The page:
New V, L, S Movie Ratings to Replace R

September 19, 2011

Enough already.

When the Motion Picture Association of America gives the same R rating to both The King’s Speech and films like Straw Dogs and torture porn films like The Saw series, we know that it’s time for a major change. (Are you listening, former Senator Christopher Dodd, new Chairman and CEO of the MPAA?)

As I previously noted here, until 1984 there were only 4 film ratings: G, PG, R, and X. Indiana Jones and The Temple of Doom, Stephen Spielberg’s Raiders of The Lost Ark sequel, changed all that. Parents were beyond irate at the graphic violence in the supposedly PG-rated film, most particularly a scene in which a still-beating human heart was literally ripped out of a man’s chest. There was such an outcry that the MPAA  created a new PG-13 rating to act as a buffer between PG and R. X was also subsequently changed to NC-17 but is rarely used.

Besides the fact that the PG-13 rating is now given to films that seemingly should be rated R (please see my 8/11 blog “PG-13. Really?”) all films that have language, violence, and sexual situations that are deemed to be beyond the PG-13 rating are lumped under the same R rating as The King’s Speech..

And that’s absurd.

The King’s Speech which quite deservedly won the Oscar earlier this year for Best Picture, was rated R because of one–that’s correct: one–profanity-laden tirade by a future King of England  who was so frustrated with his own stuttering that he exploded into a brief episode of swearing at his own  predicament, not even at another human being.

Films that are literally dripping with inhuman cruelty, gore, and violence such as The Saw series  receive the same R rating.

So, a brilliant, moving, classy and classic film gets lumped in the same category with a let’s-see-how much-human-viciousness-pain-and-terror-we-can-actually-show film.

It’s time for another change:

Let’s  keep the rarely used NC-17 for films that are not to be attended by anyone under 18 for any reason.

For those 14-17, let’s retire the R altogether and replace it with:

V : The film is so violent that no one under 57 (well, OK, 17) is admitted without parent or adult guardian. And let’s make sure theaters enforce the restriction.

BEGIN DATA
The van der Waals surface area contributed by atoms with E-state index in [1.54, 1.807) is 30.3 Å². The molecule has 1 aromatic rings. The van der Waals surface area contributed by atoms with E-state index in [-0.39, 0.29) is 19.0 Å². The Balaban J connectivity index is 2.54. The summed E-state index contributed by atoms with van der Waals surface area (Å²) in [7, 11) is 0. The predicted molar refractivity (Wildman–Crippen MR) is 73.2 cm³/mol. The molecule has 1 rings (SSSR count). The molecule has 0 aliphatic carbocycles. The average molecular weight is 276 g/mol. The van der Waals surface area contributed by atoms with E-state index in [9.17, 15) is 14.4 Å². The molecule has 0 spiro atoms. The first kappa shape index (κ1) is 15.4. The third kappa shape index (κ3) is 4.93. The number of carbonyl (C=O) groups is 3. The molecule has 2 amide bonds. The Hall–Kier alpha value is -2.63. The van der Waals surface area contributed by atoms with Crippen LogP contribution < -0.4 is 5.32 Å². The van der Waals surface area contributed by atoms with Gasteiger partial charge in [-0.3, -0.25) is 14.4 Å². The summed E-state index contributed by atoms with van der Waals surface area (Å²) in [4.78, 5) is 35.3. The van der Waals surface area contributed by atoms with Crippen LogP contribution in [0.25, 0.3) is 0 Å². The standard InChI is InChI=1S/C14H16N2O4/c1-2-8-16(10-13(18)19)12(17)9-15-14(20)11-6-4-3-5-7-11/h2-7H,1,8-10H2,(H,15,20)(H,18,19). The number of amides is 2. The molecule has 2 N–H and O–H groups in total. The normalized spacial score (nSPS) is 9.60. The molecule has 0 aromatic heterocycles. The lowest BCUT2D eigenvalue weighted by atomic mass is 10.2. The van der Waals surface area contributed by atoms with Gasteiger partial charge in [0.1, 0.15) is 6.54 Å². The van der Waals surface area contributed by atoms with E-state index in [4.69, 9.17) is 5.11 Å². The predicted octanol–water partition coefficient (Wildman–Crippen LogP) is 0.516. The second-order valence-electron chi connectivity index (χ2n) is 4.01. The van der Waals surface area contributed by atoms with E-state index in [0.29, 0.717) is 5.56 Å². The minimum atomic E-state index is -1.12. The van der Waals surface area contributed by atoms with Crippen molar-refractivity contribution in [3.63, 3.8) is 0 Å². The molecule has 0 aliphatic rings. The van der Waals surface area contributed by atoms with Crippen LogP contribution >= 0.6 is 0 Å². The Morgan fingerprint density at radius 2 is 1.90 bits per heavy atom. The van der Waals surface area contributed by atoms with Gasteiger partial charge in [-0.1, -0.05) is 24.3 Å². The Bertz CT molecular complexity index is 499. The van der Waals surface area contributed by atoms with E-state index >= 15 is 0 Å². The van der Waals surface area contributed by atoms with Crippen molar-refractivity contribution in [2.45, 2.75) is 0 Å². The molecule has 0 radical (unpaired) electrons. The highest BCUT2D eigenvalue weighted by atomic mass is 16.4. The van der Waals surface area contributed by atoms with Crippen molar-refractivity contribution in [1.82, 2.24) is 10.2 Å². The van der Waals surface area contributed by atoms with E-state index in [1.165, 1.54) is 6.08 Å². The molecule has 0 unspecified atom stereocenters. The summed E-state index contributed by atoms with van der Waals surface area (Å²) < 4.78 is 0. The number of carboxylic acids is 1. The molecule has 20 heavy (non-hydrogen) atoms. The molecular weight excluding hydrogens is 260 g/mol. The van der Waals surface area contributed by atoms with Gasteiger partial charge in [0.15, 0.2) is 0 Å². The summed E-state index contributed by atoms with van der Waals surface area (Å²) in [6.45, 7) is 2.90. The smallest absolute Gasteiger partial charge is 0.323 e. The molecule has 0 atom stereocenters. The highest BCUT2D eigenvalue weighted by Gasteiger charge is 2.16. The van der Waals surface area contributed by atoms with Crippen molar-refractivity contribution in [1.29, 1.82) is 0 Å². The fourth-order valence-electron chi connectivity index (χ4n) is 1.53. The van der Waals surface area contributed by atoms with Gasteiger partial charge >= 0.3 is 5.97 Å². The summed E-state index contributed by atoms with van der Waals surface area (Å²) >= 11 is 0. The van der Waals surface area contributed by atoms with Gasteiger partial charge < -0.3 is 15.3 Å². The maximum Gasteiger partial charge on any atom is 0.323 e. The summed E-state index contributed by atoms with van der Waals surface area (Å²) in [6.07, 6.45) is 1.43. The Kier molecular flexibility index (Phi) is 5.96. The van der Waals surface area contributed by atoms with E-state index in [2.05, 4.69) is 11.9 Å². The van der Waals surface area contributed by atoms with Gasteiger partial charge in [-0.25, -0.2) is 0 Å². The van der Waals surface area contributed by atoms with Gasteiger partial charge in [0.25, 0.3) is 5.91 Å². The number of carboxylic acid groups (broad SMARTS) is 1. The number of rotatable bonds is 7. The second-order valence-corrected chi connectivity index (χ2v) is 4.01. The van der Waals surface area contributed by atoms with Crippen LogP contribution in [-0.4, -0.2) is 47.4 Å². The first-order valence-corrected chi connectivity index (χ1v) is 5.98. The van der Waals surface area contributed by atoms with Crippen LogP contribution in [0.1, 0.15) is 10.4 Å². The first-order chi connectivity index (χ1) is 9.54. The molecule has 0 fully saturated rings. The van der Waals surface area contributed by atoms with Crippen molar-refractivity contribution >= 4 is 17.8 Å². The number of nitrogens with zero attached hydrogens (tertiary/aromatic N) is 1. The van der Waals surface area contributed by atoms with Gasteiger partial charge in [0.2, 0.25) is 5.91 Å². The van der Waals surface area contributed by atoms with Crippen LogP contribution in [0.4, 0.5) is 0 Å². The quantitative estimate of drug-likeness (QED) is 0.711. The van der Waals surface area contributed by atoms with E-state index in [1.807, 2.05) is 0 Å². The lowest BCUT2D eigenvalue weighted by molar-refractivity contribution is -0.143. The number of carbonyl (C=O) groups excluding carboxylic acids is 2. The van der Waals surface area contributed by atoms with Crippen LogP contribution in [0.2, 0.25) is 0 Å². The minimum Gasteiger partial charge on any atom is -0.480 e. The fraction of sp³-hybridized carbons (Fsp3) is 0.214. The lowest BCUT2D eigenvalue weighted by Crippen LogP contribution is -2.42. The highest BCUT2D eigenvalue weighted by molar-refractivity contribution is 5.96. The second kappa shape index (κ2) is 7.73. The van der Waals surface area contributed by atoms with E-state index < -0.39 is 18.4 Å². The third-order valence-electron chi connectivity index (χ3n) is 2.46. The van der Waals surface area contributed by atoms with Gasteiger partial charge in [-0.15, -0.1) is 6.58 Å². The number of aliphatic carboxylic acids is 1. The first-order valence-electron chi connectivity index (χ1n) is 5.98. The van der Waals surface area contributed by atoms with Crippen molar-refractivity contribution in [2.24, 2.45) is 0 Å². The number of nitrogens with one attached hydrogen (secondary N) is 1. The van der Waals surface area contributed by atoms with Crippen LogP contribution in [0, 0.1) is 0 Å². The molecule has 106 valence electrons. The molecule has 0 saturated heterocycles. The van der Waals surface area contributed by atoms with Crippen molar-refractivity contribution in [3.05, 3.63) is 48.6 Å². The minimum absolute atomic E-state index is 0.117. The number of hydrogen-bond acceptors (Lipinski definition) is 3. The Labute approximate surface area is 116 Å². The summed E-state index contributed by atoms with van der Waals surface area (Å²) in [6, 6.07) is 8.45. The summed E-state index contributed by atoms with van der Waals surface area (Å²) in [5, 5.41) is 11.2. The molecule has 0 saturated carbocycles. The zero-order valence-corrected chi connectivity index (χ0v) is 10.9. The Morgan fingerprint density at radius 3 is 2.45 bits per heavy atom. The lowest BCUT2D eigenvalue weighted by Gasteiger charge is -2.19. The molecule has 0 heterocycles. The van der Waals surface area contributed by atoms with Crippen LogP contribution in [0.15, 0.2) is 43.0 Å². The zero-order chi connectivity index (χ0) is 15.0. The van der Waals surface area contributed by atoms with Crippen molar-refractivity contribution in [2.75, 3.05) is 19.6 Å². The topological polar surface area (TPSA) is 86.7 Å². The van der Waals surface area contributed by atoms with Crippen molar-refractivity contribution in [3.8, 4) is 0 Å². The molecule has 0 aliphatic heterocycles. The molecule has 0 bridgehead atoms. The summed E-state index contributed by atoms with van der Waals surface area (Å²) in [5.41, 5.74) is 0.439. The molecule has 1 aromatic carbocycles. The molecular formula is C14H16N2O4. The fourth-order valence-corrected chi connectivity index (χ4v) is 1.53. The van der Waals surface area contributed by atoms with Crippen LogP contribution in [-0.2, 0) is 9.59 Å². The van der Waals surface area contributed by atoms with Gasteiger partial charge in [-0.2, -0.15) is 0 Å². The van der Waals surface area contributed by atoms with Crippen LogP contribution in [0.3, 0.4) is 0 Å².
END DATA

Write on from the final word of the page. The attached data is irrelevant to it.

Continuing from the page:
S : The film has sexual situations that parents should consider before allowing kids 14-17 to attend.

L : The film has language issues that parents should consider for those 14-17.

These ratings will make the V rating stand out because it’s the only one of the new ratings that actually restricts attendance. I believe that violence is much more of a threat to teen psyches than language and consensual sex.

I for one would much prefer a movie world where teenagers swear from time to time (which they do anyway) and make love (not just have sex–make love..which they also do anyway) than be subjected to the desensitizing, mind-numbing inhumanity of violence  that has already been deemed to be too graphic for a film to be PG-13.

As a 100% believer in the First Amendment, I completely support any filmmaker in making any film he or she wants to make if someone wants to finance and distribute it. That includes blood-drenched films like Natural Born Killers, etc. It is, however, beyond madness to equate savage beatings, graphic rapes, and explicit torture with language and consensual sex.

If you agree, please send this blog on to your friends, the MPAA, and anyone else in any capacity you see fit and, whether you agree or disagree, please join our conversation here!

{ 2 comments… read them below or add one }

Timothy Allen September 22, 2011 at 9:14 am

Wholeheartedly agree. Not just because I have a 13 year old daughter. The violence these days has gotten ridiculous. And I don’t think we’ve seen its full (and negative) impact on society yet. Sad and somewhat scary. =/


Brian Mills September 24, 2011 at 12:38 am

Totally agree. The images we play on the screen of our mind will run and run and are often indelible and violence can leave the biggest stain of them all.
I recently saw DRIVE which though well made depicted a protagonist who changed from a benevolent character into a psychotic killer. None of the graphic violence was hinted at in the trailer. Changes need to be made.


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